Industrial Applications

Silver is one of the best conductors of heat and electricity which makes it viable for use in many electrical applications. It is the primary element used in the production of solar panels. The metal is also heavily used in the automobile sector.

Jewelry

Few metals are better suited for jewelry than silver, which is what drives up demand in this sector. Shiny and resilient, the metal is quite easily molded into shapes, requires less upkeep and can last a long time.

Coins

Silver was once the most widely used form of currency in the shape of coins. It was used globally as an accepted medium of exchange until it was phased out gradually in the 19th Century.

Silverware

Silver has been the standard bearer for decor and cutlery since the 14th Century. Silverware lasts for generations and does not corrode.

Is Silver Undervalued

While gold netted a decent return of 13% in 2017, silver gave out a consistently negative return. Over the course of the last seven years, the price of silver has dropped significantly from $35 an ounce in 2011 to $14 an ounce in 2018.

Even if silver is not in the same category of precious metals such as gold, the demand and supply forces dictate that the price should be much higher, especially because of its high demand in industrial usage and a weak dollar. This meant that all commodities gave a decent return except silver.

Here are some possible reasons as to why the value of silver should be higher than the current market price.

Strong Demand

Silver has many different applications and some analysts suggest that price is artificially low. Each year, new innovations are discovered regarding the usage of silver because of its unique chemical properties. Applications from biotech to electronics all use silver and there is a concern that there is not enough silver left to fulfill all the demand.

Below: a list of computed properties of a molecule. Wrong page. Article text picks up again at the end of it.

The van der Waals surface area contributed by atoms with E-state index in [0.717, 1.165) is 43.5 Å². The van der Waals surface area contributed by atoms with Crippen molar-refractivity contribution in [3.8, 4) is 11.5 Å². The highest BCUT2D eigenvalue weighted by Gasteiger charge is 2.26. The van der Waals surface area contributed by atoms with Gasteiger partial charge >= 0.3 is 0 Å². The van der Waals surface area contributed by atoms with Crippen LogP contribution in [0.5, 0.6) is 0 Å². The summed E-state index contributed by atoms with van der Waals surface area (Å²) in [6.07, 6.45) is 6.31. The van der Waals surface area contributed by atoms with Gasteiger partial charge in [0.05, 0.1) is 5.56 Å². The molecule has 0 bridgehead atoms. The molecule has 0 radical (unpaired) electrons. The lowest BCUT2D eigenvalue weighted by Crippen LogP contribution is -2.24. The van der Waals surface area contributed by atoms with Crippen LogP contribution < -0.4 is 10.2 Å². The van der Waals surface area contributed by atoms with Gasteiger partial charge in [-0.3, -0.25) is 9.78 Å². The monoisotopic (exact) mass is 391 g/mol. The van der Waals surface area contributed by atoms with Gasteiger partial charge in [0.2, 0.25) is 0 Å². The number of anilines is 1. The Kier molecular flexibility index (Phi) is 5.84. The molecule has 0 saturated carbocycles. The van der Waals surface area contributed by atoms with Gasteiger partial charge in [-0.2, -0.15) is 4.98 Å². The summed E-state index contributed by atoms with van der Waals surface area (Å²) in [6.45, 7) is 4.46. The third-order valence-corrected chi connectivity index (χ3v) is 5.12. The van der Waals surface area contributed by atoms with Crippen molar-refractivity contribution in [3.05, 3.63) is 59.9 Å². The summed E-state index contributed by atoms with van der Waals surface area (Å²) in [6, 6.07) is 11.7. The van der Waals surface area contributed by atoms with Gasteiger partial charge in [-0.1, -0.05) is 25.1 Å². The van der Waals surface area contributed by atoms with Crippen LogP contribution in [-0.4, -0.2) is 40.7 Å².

Supply Deficiency

The production of silver has struggled to meet with the surging demand. In 2017 alone, the supply of silver fell short by 32.5 million ounces, while the year before, the shortage was recorded to be 17.14 million ounces.

Despite this shortfall in supply, the price further decreased for the given years which goes against the basic economic principle of demand and supply: prices rise when demand increases and supply reduces. This led market analysts to speculate that silver was undervalued, as prices remained low even as demand outpaced supply.

The Gold-Silver Ratio

The gold-silver ratio is a measurement of how many ounces of silver does it take to purchase an ounce of gold. Historically the average of this ratio has always been 12:1. This means it takes 12 ounces of silver to buy 1 ounce of gold. The current ratio is 83:1 implying that the market price of silver is massively undervalued.

Reasons to Buy Silver

Silver appears to be a great buy for investors at the moment because of it being relatively underpriced as compared to other metals; however, there isn’t a lot of capital tied up in silver compared to gold. Furthermore silver can meet small financial needs in case of an emergency as it can be easily broken down into smaller denominations. Also silver coins and bars can be sold almost anywhere in the world.

As world inventories of silver have fallen thanks to a surging demand and a falling supply, a fact has been established from data observation over the past fifty years. Since silver is a small market, small money movements have a great impact on price which implies high volatility. A great volatility means that silver can fall more than gold in bearish markets but the opposite stands true for bull markets.

With observation and a little knowledge, you can clock in at the right time to buy silver when it is at an all-time low currently and reap in the profits when prices take off. As of the writing of this article, the price of silver is $15.31.